A powerful sorceress keeps the young man she loves captive on an enchanted island. The man’s fiancée dons a male disguise and comes ashore looking for him. The sorceress’s sister falls hard for said man and won’t take no for an answer. A boy, meanwhile, also arrives on the island looking for his father.
In Essential Opera’s forthcoming concert version of Handel’s opera Alcina, all of these roles are sung by women. Thanks to the co-artistic directors, Maureen Batt and Erin Bardua, one of the most popular cult dyke operas will finally be performed in Toronto this month.
“It’s not like we started off with a clear mandate to create more opportunities for women singers and to focus on the works that are rarely performed in Toronto,” Batt explains. The two friends created the indie opera company out of a desire to perform together as the Countess and Susanna in Mozart’s Marriage of Figaro, two soprano roles that they agreed would perfectly match their voices. “But we keep hearing in auditions many more women than men. So we thought, let’s program for the voice talent that wowed us and find suitable works to engage them.”
Although there will be no sets or costumes, Batt and Bardua made sure the essential stage direction is in place. “We wrote out in advance where we want the characters to enter and exit for each scene, where in the space and where in the music,” Batt says. “Between our stage direction and on-screen translation, you can’t miss what’s going on,” Bardua adds. Together with music director Vicki St Pierre – who is Bardua’s partner in non-opera life – they made several judicious cuts in the very long opera.
“I won’t be conducting at the performance. I am coaching, prepping the band and ornaments, but no musicians will be in a pit – we are all on stage,” St Pierre explains. She will also sing Bradamante, the forgotten fiancée who drags-up and takes matters into her own hands. Her love Ruggiero, the hunk in captivity (to be sung by the mezzo Vilma Vitols) is more of a passive figure. “He can come across as wimpy, but we won’t be leaning that way” St Pierre says.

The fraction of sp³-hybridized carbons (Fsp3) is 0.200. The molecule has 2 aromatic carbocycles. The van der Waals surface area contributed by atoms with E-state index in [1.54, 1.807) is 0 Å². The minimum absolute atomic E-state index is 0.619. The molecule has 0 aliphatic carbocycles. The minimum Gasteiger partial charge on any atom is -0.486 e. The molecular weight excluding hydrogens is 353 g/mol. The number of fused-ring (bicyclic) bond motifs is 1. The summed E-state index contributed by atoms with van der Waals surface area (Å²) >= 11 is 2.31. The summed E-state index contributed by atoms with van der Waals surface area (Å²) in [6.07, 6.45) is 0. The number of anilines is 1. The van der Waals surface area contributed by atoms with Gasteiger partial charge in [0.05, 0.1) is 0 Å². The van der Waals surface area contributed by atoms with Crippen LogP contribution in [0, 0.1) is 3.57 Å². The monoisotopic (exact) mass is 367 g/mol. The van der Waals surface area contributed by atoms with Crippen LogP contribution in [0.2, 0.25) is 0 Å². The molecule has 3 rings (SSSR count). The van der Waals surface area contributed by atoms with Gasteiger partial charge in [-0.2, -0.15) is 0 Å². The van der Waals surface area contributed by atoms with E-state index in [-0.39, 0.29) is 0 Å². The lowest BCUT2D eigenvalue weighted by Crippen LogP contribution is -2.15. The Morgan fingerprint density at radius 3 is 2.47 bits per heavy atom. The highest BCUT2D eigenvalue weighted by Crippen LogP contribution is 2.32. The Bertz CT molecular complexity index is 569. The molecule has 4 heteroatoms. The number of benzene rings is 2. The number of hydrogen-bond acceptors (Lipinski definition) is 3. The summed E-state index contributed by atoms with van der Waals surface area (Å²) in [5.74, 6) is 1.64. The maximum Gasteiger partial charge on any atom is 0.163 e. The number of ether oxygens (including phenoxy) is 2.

Bardua adds, “Ruggiero is the canvass on which you can understand what’s actually going on with the other characters. Everyone else is a little hard to pin down. Bradamante has come in disguise; Alcina’s music is so loving and romantic, but she’s doing something really terrible here, and you can see how tormented Ruggiero is by it. ‘I don’t know what’s real anymore — I’m miserable — I can’t be myself here — and yet I love her, but that’s not love.’ You’re trapped. It’s kind of an abusive relationship that they’re in, and you only see that through him.”
Then there is the dubious happy ending, with the couples reunited, Alcina punished and yet something not quite right about the renewed status quo. “It is not a Disney ending,” St Pierre confirms. Bardua agrees. “It’s the kind of ending where you go . . . Yay? We sing the chorus at the end, establishing that everything is all right, but I’m not sure that it is. We’ll leave it to the audience to decide.”
Fri, May 25, 7:30pm
Trinity-St Paul’s Centre
427 Bloor St W
Thurs, May 31, 7:30pm
Steinmann Mennonite Church
1316 Snyder’s Rd
Advance tickets $18 at essentialopera.com/alcina. $20 at the door.